The Mississippi State Riley Center for Education and Performing Arts is about 19 days from opening.
Dennis Sankovich, executive director of the center, and Penny Kemp, marketing director, sat down with The Meridian Star Editorial Board last week to discuss the center’s Sept. 8 opening and the process of renovating the opera house.
The Meridian Star: Has the construction process been a smooth one?
Dennis Sankovich: It’s never smooth, it’s like birthing a baby. You always have your bumps in the road but the thing is how you deal with them. Everything has been coming through pretty well. We’re very happy with the center and what it looks like.
It’s a very complicated process when you’re doing three buildings like this of this magnitude, so it’s a challenge. But we’ve met all the challenges and are moving toward the finish line.
The Star: What is the status of making the streets two way around the Riley Center?
Sankovich: From what I’ve heard from the Meridian City Council, they are on track to have the streets changed before the opening. I think they are set to be changed by Sept. 1 or Sept. 5. Will that be enough time to get people acclimated? I can’t worry about that. The Riley Center by itself is going to be hard to be used to, it’s new.
The streets are just one more thing and I think they’ll find, eventually, it’s all going to be good because slowing down traffic that runs through the downtown is going to make it better for business coming through. It’s also going to be better for the retailers that are trying to do business and the pedestrians trying to cross the street.
I don’t know about you, but crossing 22nd Avenue sometimes can be like taking your life into your own hands. I can’t believe how people think that is a thoroughfare. This is a business district. Making it two-way and making it more pedestrian friendly, more parking friendly, those types of things, is a good thing. The downtown is a business district and is developing and things are going to change.
The Star: The announcement that the Threefoot building will be sold to a New Orleans firm who plans to turn it into a luxury hotel must be big news for you and the Riley Center.
Sankovich: We love it. We’ve been hoping for a hotel near the center ever since the project began so seeing it come to fruition, and with a terrific developer such as HRI, we are really excited about them coming in and taking this project on. It’s a wonderful thing for the city of Meridian.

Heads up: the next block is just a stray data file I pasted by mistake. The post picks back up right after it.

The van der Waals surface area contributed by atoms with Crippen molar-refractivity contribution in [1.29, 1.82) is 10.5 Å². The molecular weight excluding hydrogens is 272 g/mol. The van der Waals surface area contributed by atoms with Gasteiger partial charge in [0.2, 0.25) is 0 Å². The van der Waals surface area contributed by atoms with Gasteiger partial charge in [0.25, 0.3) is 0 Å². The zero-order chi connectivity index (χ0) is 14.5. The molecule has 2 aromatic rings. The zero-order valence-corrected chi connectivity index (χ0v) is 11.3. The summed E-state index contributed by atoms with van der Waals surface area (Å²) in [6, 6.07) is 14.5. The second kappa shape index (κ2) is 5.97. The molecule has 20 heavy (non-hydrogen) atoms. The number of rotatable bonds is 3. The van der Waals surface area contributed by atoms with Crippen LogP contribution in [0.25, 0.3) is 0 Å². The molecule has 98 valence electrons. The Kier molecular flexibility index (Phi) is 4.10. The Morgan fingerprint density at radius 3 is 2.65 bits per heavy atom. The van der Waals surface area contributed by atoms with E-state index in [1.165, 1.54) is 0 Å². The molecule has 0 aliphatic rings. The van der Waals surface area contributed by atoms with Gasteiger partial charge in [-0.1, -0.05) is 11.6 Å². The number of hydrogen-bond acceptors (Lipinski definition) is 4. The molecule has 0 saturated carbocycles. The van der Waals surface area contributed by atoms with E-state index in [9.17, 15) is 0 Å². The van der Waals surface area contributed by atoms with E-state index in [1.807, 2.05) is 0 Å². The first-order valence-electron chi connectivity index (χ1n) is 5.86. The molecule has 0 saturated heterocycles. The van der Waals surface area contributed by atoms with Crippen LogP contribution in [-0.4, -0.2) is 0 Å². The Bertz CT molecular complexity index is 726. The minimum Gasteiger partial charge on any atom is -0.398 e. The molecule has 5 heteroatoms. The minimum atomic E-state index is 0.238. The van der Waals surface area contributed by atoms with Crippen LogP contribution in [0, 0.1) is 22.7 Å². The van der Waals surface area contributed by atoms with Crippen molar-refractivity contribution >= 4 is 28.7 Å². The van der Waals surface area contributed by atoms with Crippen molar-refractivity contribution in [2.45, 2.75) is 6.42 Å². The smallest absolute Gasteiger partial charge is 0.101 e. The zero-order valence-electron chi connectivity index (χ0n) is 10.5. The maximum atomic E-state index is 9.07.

Having a more upscale hotel will be good. And I know a lot of people think this is one more thing for the filthy rich in town, but that is simply
not the case. This breeds opportunity both for businesses and other groups. Every choice we have in town is your standard interstate level of quality hotel. The Hilton Garden that is coming in is one step below an upscale.
Business travelers and conference attendees want to stay at a destination place and getting a destination hotel for a destination conference center is going to mean a lot to this community and other trade and other business. Right now, our motels along the interstate are very busy with interstate trade, but what we need is a hotel with a focus in a different direction. It’s got nothing to do with rich people or poor people or anything like that, it has something to do with business.
Penny Kemp: The hotels along the interstate, while they do a good business now, they will also benefit from this and they recognize that because they know that by having a downtown hotel property we will work with them and there are going to have space to compliment ours.
One of the things we need is a ballroom that will allow us to serve a sit-down dinner banquet for 1,000. We’ve got all the breakout meeting space that we need to accommodate a 1,000-person conference, and of course we have a theater with 1,000-person seating, but we don’t have a place to feed 1,000 people. So by having this downtown hotel next door to us that has sit-down dinner capacity for 1,000, that allows us to attract a whole new realm of conferences that we were not able to go after before.
Those people aren’t all going to stay at the Threefoot hotel, there won’t be enough room for them. All of the hotels and the new Hilton Garden — which will be built next to the Hampton Inn across from Howard Johnson’s — will benefit from that as well. What’s also nice is that we’re going to have a really nice selection from a high end to Hilton Garden Inn to the Holiday Inn Express, which is really important for servicing these conferences.